Section 4 on the diversity and radiation of the primates is the longest in the book. We know so much more now than we did 20 years ago, thanks to long-term research on primate behavior, fossils, and molecules. The challenge is to convey some of the excitement and findings of dedicated field researchers and inspire young people by their example and by the recognition that there is still so much to learn. Our understanding of Madagascar lemurs is much clearer now, and the little-known tarsier is finding a new place in the primate family tree, slightly closer to the anthropoids than to the prosimians. Thanks also to dedicated field researchers, studies of New World monkeys have blossomed, to reveal the diversity in how they live and the clever ways they get food with remarkable teeth adapted to everything from gouging holes to eating hard seeds. The adaptations of Old World monkeys and apes-orangutans, gorillas, and chimpanzees-also continue to be explored and illuminated. I orient the presentations to anatomy, to give students an "inside" view of the animals' locomotion and feeding patterns, as a basis for their "outside" behavior. This view also aids in the contemplation of the fossil record, where only bones and teeth remain. Unfortunately, the decline of many primate populations and the threat of their very survival is more real than ever. It is tragic to realize how much will be lost to science and world ecology, just when we are achieving some deeper understanding of our primate family.
Section 5 on the hominid fossil record has in some ways changed most dramatically of all. New discoveries are always exciting, and new techniques such as CT scanning promote second and third looks at well-known fossils. Such studies sometimes confirm our previous views of human evolution but more often alter those views substantially. We have learned that fossils alone do not shape our understanding of evolution. Molecular data too have had a profound influence for instance, in identifying the chimpanzee as our closest relative, in establishing the origin of Homo sapiens in Africa about 150,000 years ago, and revealing from fossil DNA that Homo sapiens and Neanderthals are separate species that split from a common ancestor about 600,000 years ago. These discoveries have generated huge controversies among anthropologists, especially upsetting those whose previous views have been demonstrated to be inconsistent with the new data! Of course, there are honest disagreements about interpretations and classifications of fossils, such as questions surrounding the origin and species of the genus Homo some 2 to 2.5 million years ago. I present what is reasonably established and why professionals disagree. Always I emphasize that the field is in a state of flux and no one can predict what new discoveries and techniques tomorrow may bring.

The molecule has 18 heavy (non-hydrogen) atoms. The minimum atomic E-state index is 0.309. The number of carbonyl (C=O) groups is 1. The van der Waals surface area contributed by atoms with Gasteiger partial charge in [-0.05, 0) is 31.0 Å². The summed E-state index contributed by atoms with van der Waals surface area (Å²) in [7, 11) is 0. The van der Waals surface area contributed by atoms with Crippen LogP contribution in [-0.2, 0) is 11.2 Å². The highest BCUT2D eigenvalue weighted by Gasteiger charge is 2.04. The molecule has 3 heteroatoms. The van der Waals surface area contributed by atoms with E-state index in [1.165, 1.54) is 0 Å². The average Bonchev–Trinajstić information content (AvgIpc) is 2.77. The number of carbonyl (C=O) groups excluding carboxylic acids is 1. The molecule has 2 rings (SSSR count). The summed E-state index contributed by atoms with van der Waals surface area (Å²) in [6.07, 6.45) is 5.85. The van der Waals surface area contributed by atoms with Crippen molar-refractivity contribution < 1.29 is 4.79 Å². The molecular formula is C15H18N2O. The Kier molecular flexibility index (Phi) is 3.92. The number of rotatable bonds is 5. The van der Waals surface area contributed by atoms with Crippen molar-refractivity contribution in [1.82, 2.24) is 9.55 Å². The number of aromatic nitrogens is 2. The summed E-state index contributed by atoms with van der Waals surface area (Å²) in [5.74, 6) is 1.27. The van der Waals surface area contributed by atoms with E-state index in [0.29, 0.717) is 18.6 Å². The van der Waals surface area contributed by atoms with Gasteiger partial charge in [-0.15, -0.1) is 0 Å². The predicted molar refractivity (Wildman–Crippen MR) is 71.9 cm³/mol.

Section 6 focuses on the human species, from the development of the fertilized cell through individual growth to populations. Humans vary at all levels and through each of the life stages-what George Gaylord Simpson called the fourth dimension in the study of human evolution. Events in individual lives, activity, and population health can be read in bones and teeth, thus extending knowledge of ourselves to historical and prehistoric populations. Human biology has shaped and been shaped by our culture, so that our species has adapted to an astounding variety of different climates and environments, from parasite-ridden tropics to icy breathless altitudes. Wherever we've gone, we've taken our genes, our traditions, and our languages with us.
This book is intended as an introduction to undergraduate students, based on my long teaching experience. Parts will be useful for students and teachers in high school, and parts as a review for graduate students. All of the book is designed to inform interested lay readers. I hope you will have fun exploring the many facets of human evolution. I draw heavily on the specialized work of many colleagues. Some of them may learn from this book what the others are doing. Some plates, like the descriptions of hands or animals, are easy and straightforward to color and understand. Some, involving molecular data and anatomical structures, require more attention, and the information will be more easily grasped when the images are colored. My intention is to convey the excitement of scientific discovery, impart a sense of history, and show that scientists are real people from all over the globe who have devoted years or lifetimes to answering questions about evolution. Naturally, only a sample of this vast sea of information can be offered here, but I hope it will help readers of all ages and backgrounds to understand more about what it means to be a human being.
Adrienne L. Zihlman November 2000
Santa Cruz, Ca